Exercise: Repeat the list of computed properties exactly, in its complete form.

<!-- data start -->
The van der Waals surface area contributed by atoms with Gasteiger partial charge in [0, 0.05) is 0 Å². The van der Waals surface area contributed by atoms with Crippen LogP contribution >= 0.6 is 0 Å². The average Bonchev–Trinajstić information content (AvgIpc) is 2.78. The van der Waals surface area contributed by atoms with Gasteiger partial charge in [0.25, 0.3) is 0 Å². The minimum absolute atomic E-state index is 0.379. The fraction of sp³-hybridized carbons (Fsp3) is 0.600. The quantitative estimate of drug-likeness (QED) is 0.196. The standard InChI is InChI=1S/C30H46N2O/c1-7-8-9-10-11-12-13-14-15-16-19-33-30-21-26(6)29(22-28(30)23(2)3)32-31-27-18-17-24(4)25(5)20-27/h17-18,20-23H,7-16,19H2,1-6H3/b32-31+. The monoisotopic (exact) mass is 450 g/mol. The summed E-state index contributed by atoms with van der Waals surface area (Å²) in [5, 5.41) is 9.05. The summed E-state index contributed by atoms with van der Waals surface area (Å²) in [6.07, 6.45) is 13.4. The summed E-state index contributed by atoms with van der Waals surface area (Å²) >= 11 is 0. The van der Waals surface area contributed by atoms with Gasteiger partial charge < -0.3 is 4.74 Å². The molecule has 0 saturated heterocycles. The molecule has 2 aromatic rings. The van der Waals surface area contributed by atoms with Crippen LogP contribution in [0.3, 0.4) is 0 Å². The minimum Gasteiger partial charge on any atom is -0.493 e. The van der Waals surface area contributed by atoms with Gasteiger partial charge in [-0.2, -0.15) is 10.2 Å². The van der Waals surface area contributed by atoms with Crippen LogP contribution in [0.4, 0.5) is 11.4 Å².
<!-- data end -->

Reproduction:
The van der Waals surface area contributed by atoms with Gasteiger partial charge in [0, 0.05) is 0 Å². The van der Waals surface area contributed by atoms with Crippen LogP contribution >= 0.6 is 0 Å². The average Bonchev–Trinajstić information content (AvgIpc) is 2.78. The van der Waals surface area contributed by atoms with Gasteiger partial charge in [0.25, 0.3) is 0 Å². The minimum absolute atomic E-state index is 0.379. The fraction of sp³-hybridized carbons (Fsp3) is 0.600. The quantitative estimate of drug-likeness (QED) is 0.196. The standard InChI is InChI=1S/C30H46N2O/c1-7-8-9-10-11-12-13-14-15-16-19-33-30-21-26(6)29(22-28(30)23(2)3)32-31-27-18-17-24(4)25(5)20-27/h17-18,20-23H,7-16,19H2,1-6H3/b32-31+. The monoisotopic (exact) mass is 450 g/mol. The summed E-state index contributed by atoms with van der Waals surface area (Å²) in [5, 5.41) is 9.05. The summed E-state index contributed by atoms with van der Waals surface area (Å²) in [6.07, 6.45) is 13.4. The summed E-state index contributed by atoms with van der Waals surface area (Å²) >= 11 is 0. The van der Waals surface area contributed by atoms with Gasteiger partial charge < -0.3 is 4.74 Å². The molecule has 0 saturated heterocycles. The molecule has 2 aromatic rings. The van der Waals surface area contributed by atoms with Crippen LogP contribution in [0.3, 0.4) is 0 Å². The minimum Gasteiger partial charge on any atom is -0.493 e. The van der Waals surface area contributed by atoms with Gasteiger partial charge in [-0.2, -0.15) is 10.2 Å². The van der Waals surface area contributed by atoms with Crippen LogP contribution in [0.4, 0.5) is 11.4 Å².